By Bob Ruggiero
By Hilary Hughes
By Peter Gerstenzang
By David R. Adler
By Devon Maloney
By Brian McManus
By Jessica Hopper
By Harley Oliver Brown
Remember when Madonna's cone bra was the vanguard of non-silicone breast augmentation? Things were so simple then. Now, Lady Gaga is on the cover of Rolling Stone with two machine guns affixed to her chest, pushing her antagonistic ideas about modern feminism and sexuality; Katy Perry, meanwhile, is shooting streams of whipped cream from her bosom in the "California Gurls" video, pushing her ideas about . . . um . . . the benefits of can-based whip over tub-based whip? Does she have some sort of password-protected, fetish-message-board agenda? And who's gonna clean all that shit up? Things are more confusing now.
But there's a giddy charm in Katy Perry's method. Or, perhaps, her lack of one. While Gaga breathlessly fulfills pop culture's desire for a blank slate we can project our various sociological theories upon, Perry is just making hits, jokes, fun. She got one-time murder suspect Snoop Dogg to wear a rainbow-colored cupcake suit and play an evil Gummi Bear Overlord in her video, because she can. The packaging of her new album, Teenage Dream, features the singer painted into a bed of cotton candy; it's also doused with chemicals that make it smell like swirling pink sugar. ("It actually stinks!" she gushed.) Her new Sanskrit tattoo translates as, "Go with the flow." "I want to be a legend," Lady Gaga told Rolling Stone; Katy Perry just wants "to see your peacock-cock-cock, your peacock-cock," according to a new song entitled "Peacock." They want different things.
Which is not to say Perry's yearnings are somehow less vital. Quite the contrary. Gaga's quest thus far has been bound to the concept of celebrity: "Don't ask me how or why/But I'm gonna make it happen this time/My teenage dream tonight/Fame, doin' it for the fame." But Perry herself is the dream: "I'm-a get your heart racing/In my skin-tight jeans/Be your teenage dream tonight," sings the 25-year-old. At its best, Teenage Dream provides the euphoria of adolescence with just a tinge of wistful nostalgia. There's no overarching concept. The tone moves from silly to stupid to sentimental like a high-schooler switching from class to class. There are love songs, party songs, introspective songs, motivational songs, and one about an alien abductor who is also her lover and fills her with poison. There's no talk of fame, though Perry is circumspect on the subject: "Fame Mountain is the smallest mountain when you get to the top of it," she recently told The New York Times.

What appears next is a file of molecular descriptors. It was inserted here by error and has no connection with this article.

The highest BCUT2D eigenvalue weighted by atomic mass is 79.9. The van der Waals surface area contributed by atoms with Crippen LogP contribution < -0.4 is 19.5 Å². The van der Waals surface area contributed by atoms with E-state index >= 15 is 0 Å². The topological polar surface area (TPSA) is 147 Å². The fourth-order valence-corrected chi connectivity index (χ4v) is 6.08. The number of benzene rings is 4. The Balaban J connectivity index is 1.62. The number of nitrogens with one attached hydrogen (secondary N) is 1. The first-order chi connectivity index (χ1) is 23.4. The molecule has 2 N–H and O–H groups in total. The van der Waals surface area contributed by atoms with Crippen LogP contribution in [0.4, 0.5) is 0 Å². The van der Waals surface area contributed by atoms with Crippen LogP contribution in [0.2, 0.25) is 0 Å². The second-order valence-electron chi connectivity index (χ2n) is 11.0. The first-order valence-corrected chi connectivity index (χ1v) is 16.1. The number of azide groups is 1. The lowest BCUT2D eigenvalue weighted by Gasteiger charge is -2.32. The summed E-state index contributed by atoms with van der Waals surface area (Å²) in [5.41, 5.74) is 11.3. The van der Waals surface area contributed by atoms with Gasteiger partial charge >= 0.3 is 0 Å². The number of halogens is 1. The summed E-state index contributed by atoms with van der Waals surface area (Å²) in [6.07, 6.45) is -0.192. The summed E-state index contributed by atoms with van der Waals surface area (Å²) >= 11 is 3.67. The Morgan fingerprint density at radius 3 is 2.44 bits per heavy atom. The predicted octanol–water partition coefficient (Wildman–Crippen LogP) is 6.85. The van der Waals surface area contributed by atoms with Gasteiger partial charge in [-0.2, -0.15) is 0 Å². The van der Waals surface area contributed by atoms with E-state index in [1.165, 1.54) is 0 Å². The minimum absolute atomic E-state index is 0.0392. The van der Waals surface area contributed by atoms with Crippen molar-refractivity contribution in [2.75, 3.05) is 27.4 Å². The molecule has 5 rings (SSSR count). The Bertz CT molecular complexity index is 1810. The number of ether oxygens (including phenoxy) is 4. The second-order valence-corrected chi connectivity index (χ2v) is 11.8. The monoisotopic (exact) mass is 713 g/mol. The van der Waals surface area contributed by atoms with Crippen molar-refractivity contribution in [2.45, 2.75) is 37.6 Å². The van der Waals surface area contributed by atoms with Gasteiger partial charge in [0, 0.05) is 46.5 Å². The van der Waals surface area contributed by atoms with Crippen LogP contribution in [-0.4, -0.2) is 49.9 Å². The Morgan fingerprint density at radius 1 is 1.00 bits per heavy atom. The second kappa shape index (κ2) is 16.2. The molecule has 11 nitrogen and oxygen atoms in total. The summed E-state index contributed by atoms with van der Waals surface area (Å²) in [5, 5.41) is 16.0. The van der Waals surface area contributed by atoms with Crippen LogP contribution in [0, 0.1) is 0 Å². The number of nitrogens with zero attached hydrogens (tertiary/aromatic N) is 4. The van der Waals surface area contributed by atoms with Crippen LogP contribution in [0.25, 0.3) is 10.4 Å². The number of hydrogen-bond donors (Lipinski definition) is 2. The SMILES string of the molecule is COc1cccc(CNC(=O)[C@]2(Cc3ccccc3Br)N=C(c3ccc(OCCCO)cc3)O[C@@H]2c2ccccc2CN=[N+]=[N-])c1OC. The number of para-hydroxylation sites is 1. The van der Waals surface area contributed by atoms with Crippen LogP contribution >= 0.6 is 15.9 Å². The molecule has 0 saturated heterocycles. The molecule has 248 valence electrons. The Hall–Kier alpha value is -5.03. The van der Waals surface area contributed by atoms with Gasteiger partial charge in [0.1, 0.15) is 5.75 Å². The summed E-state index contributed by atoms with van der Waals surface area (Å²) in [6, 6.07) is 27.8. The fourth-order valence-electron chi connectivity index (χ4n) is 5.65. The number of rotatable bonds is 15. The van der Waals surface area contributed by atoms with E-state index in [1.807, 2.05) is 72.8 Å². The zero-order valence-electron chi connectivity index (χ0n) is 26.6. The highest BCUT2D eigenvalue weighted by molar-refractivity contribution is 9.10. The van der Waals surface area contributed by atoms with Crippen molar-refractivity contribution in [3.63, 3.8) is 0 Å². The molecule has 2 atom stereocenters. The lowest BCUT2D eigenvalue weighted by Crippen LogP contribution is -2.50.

More like a Ben-Day-dotted Lichtenstein cartoon girl than a self-reflexive Warhol idol, Perry is all bright colors and first-thought emotions. Surefire hits "Teenage Dream" and the '80s-perfect "Hummingbird Heartbeat" are perked-up simulacra of sudden, straight-faced infatuation, while "Peacock" and "Last Friday Night (T.G.I.F.)" mine Looney Tunes territory while knowingly playing up the zany sexpot role that got Perry this far. The latter mixes blacked-out threesomes, probably-obsolete Internet lingo, a Lisa Simpson–worthy sax solo (!), and a tidy uptick beat reminiscent of Cadillac-soundtracking French band Phoenix—it marks the album's most ridiculous (and finest) peak.